Absolutely overflowing with talent, West Michigan’s local music scene has something for everyone. Once again, we’ve compiled our list of 10 bands across all genres who we think deserve your time this year.
The Ouroboros — in ancient mythology, it’s often depicted as a serpent devouring its own tail. The iconic image symbolized the infinite cycle of life and death, and came to define the work of medieval alchemists forging together new life from cast-off materials
As an artist, activist and human being, Grand Rapids emcee Lady Ace Boogie defies expectations.
Kalamazoo’s own Greensky Bluegrass has played just about every summer festival in America. From the esteemed Telluride Bluegrass Festival to the massive Bonnaroo and West Michigan’s own Electric Forest, the band has become an absolute staple on summer stages over its nearly two-decade history.
Everything that can happen, will happen. That’s the crux behind the so-called Murphy’s Law of inevitability, and if ever there was a place where it’s most applicable, it’s the world of live music.
Months in the making, The Intersection will unveil its latest project this month with the opening of its new concert venue space: Elevation, and its new VIP room: The Mint.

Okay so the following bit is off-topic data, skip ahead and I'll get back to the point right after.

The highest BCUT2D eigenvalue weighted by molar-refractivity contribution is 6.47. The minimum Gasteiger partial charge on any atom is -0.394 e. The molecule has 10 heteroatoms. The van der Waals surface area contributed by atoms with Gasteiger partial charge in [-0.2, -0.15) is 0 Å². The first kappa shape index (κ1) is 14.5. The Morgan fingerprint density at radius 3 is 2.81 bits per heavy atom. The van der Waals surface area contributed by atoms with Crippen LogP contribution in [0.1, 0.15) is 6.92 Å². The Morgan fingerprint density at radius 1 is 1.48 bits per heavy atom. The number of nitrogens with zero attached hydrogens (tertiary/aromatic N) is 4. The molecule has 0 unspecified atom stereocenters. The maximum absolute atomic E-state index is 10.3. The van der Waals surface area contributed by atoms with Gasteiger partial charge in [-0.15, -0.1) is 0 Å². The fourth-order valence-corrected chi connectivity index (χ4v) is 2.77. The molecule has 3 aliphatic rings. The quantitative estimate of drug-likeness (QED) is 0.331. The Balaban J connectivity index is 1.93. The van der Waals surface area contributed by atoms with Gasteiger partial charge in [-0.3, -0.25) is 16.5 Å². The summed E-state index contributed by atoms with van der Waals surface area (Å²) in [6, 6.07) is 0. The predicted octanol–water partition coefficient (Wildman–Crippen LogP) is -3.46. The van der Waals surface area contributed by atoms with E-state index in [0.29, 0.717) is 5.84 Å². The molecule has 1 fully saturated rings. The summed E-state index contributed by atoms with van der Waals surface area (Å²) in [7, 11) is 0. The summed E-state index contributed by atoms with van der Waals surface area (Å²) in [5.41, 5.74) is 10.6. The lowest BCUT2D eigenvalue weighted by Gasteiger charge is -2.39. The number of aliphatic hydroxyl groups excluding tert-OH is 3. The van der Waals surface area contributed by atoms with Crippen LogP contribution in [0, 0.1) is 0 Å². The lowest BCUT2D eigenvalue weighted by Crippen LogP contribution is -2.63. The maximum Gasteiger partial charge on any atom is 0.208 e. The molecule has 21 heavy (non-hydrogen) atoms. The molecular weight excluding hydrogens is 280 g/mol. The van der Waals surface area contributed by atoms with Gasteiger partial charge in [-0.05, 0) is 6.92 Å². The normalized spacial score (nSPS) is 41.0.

This time last year, Grand Rapids hard rock band Trixy Tang had the biggest show of its career: opening for ’80s glam metal icons Warrant in Detroit. It was a dream come true for lead singer/band founder Klay Fennema, and a huge gig for the still relatively new band. It was also the first time the current lineup had ever played together onstage.
Politically charged and vinyl-inspired, Grand Rapids punk group 78 Revolutions Per-Minute might have been a long time coming, but the band is now quickly accelerating the local music scene, despite these divisive times.
It’s been three decades since Revue started charting the evolution of West Michigan’s local music scene. Grand Rapids alone has added landmark venues like Van Andel Arena, The Pyramid Scheme, Frederik Meijer Gardens and 20 Monroe Live to keep up with the increasing demand for live music.
How different is today’s scene compared to 1988, when [Music] Revue magazine first started printing?
Local rock artist Shane Tripp is the kind of musician who creates simply because he’s got songs trapped inside his head, eager to escape out into the world.
And he’s been that way for almost as long as he can remember.
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